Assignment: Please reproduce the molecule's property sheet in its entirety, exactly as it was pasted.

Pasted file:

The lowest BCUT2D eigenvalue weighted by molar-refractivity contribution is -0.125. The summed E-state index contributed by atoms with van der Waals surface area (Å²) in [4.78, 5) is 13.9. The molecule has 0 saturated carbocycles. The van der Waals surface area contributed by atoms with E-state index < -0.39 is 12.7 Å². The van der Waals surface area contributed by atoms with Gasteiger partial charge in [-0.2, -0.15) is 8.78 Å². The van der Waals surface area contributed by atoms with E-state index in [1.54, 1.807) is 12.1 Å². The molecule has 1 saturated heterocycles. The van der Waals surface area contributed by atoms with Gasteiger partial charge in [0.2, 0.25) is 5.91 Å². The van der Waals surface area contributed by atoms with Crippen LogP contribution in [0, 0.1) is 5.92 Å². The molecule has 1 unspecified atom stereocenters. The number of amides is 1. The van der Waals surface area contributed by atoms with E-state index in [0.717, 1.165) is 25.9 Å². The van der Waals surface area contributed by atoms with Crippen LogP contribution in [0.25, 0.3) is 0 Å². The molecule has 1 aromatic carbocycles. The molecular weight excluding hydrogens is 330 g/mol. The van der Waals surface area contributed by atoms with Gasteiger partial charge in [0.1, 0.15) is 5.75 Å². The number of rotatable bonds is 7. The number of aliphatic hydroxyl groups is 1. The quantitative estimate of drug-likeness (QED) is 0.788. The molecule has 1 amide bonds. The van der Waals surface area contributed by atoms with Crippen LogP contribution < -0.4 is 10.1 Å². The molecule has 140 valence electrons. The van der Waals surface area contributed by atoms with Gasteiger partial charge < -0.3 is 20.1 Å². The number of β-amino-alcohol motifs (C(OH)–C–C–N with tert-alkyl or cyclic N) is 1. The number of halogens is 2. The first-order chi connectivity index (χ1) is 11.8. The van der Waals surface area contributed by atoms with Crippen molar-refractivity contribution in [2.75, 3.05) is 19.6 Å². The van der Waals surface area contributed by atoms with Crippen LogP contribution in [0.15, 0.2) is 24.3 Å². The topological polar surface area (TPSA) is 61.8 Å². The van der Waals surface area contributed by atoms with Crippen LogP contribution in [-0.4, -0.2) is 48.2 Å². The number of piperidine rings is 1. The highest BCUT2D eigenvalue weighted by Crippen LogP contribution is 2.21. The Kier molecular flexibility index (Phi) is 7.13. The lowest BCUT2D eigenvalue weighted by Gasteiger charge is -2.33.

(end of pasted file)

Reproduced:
The lowest BCUT2D eigenvalue weighted by molar-refractivity contribution is -0.125. The summed E-state index contributed by atoms with van der Waals surface area (Å²) in [4.78, 5) is 13.9. The molecule has 0 saturated carbocycles. The van der Waals surface area contributed by atoms with E-state index < -0.39 is 12.7 Å². The van der Waals surface area contributed by atoms with Gasteiger partial charge in [-0.2, -0.15) is 8.78 Å². The van der Waals surface area contributed by atoms with E-state index in [1.54, 1.807) is 12.1 Å². The molecule has 1 saturated heterocycles. The van der Waals surface area contributed by atoms with Gasteiger partial charge in [0.2, 0.25) is 5.91 Å². The van der Waals surface area contributed by atoms with Crippen LogP contribution in [0, 0.1) is 5.92 Å². The molecule has 1 unspecified atom stereocenters. The number of amides is 1. The van der Waals surface area contributed by atoms with E-state index in [0.717, 1.165) is 25.9 Å². The van der Waals surface area contributed by atoms with Crippen LogP contribution in [0.25, 0.3) is 0 Å². The molecule has 1 aromatic carbocycles. The molecular weight excluding hydrogens is 330 g/mol. The van der Waals surface area contributed by atoms with Gasteiger partial charge in [0.1, 0.15) is 5.75 Å². The number of rotatable bonds is 7. The number of aliphatic hydroxyl groups is 1. The quantitative estimate of drug-likeness (QED) is 0.788. The molecule has 1 amide bonds. The van der Waals surface area contributed by atoms with Crippen LogP contribution < -0.4 is 10.1 Å². The molecule has 140 valence electrons. The van der Waals surface area contributed by atoms with Gasteiger partial charge < -0.3 is 20.1 Å². The number of β-amino-alcohol motifs (C(OH)–C–C–N with tert-alkyl or cyclic N) is 1. The number of halogens is 2. The first-order chi connectivity index (χ1) is 11.8. The van der Waals surface area contributed by atoms with Crippen molar-refractivity contribution in [2.75, 3.05) is 19.6 Å². The van der Waals surface area contributed by atoms with Crippen LogP contribution in [0.15, 0.2) is 24.3 Å². The topological polar surface area (TPSA) is 61.8 Å². The van der Waals surface area contributed by atoms with Crippen LogP contribution in [-0.4, -0.2) is 48.2 Å². The number of piperidine rings is 1. The highest BCUT2D eigenvalue weighted by Crippen LogP contribution is 2.21. The Kier molecular flexibility index (Phi) is 7.13. The lowest BCUT2D eigenvalue weighted by Gasteiger charge is -2.33.